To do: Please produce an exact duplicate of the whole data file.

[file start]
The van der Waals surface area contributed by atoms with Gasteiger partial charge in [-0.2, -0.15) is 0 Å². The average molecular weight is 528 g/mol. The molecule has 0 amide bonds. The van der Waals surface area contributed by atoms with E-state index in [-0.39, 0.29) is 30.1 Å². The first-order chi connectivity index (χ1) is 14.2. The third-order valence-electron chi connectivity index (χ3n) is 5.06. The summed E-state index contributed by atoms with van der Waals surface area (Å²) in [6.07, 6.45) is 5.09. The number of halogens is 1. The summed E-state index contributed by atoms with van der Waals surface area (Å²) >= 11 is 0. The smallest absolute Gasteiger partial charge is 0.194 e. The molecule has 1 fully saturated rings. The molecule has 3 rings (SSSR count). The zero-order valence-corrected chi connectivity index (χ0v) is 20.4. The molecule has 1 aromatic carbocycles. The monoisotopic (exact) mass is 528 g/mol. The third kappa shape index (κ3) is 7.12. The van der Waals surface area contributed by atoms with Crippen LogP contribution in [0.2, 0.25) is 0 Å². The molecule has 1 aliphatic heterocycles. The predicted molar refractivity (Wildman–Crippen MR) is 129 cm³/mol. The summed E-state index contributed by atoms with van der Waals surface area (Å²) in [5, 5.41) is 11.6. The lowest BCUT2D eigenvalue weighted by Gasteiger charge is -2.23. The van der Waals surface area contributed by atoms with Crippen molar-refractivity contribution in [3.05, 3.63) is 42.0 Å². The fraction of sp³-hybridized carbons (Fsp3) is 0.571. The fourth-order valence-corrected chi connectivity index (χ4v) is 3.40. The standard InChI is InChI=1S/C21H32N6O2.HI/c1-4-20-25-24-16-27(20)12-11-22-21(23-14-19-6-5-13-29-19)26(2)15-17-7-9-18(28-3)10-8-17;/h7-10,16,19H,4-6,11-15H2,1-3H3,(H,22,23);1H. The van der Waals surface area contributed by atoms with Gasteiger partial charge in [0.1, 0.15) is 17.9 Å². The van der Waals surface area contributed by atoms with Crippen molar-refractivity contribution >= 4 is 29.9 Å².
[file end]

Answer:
The van der Waals surface area contributed by atoms with Gasteiger partial charge in [-0.2, -0.15) is 0 Å². The average molecular weight is 528 g/mol. The molecule has 0 amide bonds. The van der Waals surface area contributed by atoms with E-state index in [-0.39, 0.29) is 30.1 Å². The first-order chi connectivity index (χ1) is 14.2. The third-order valence-electron chi connectivity index (χ3n) is 5.06. The summed E-state index contributed by atoms with van der Waals surface area (Å²) in [6.07, 6.45) is 5.09. The number of halogens is 1. The summed E-state index contributed by atoms with van der Waals surface area (Å²) >= 11 is 0. The smallest absolute Gasteiger partial charge is 0.194 e. The molecule has 1 fully saturated rings. The molecule has 3 rings (SSSR count). The zero-order valence-corrected chi connectivity index (χ0v) is 20.4. The molecule has 1 aromatic carbocycles. The monoisotopic (exact) mass is 528 g/mol. The third kappa shape index (κ3) is 7.12. The van der Waals surface area contributed by atoms with Crippen LogP contribution in [0.2, 0.25) is 0 Å². The molecule has 1 aliphatic heterocycles. The predicted molar refractivity (Wildman–Crippen MR) is 129 cm³/mol. The summed E-state index contributed by atoms with van der Waals surface area (Å²) in [5, 5.41) is 11.6. The lowest BCUT2D eigenvalue weighted by Gasteiger charge is -2.23. The van der Waals surface area contributed by atoms with Crippen molar-refractivity contribution in [3.05, 3.63) is 42.0 Å². The fraction of sp³-hybridized carbons (Fsp3) is 0.571. The fourth-order valence-corrected chi connectivity index (χ4v) is 3.40. The standard InChI is InChI=1S/C21H32N6O2.HI/c1-4-20-25-24-16-27(20)12-11-22-21(23-14-19-6-5-13-29-19)26(2)15-17-7-9-18(28-3)10-8-17;/h7-10,16,19H,4-6,11-15H2,1-3H3,(H,22,23);1H. The van der Waals surface area contributed by atoms with Gasteiger partial charge in [0.1, 0.15) is 17.9 Å². The van der Waals surface area contributed by atoms with Crippen molar-refractivity contribution >= 4 is 29.9 Å².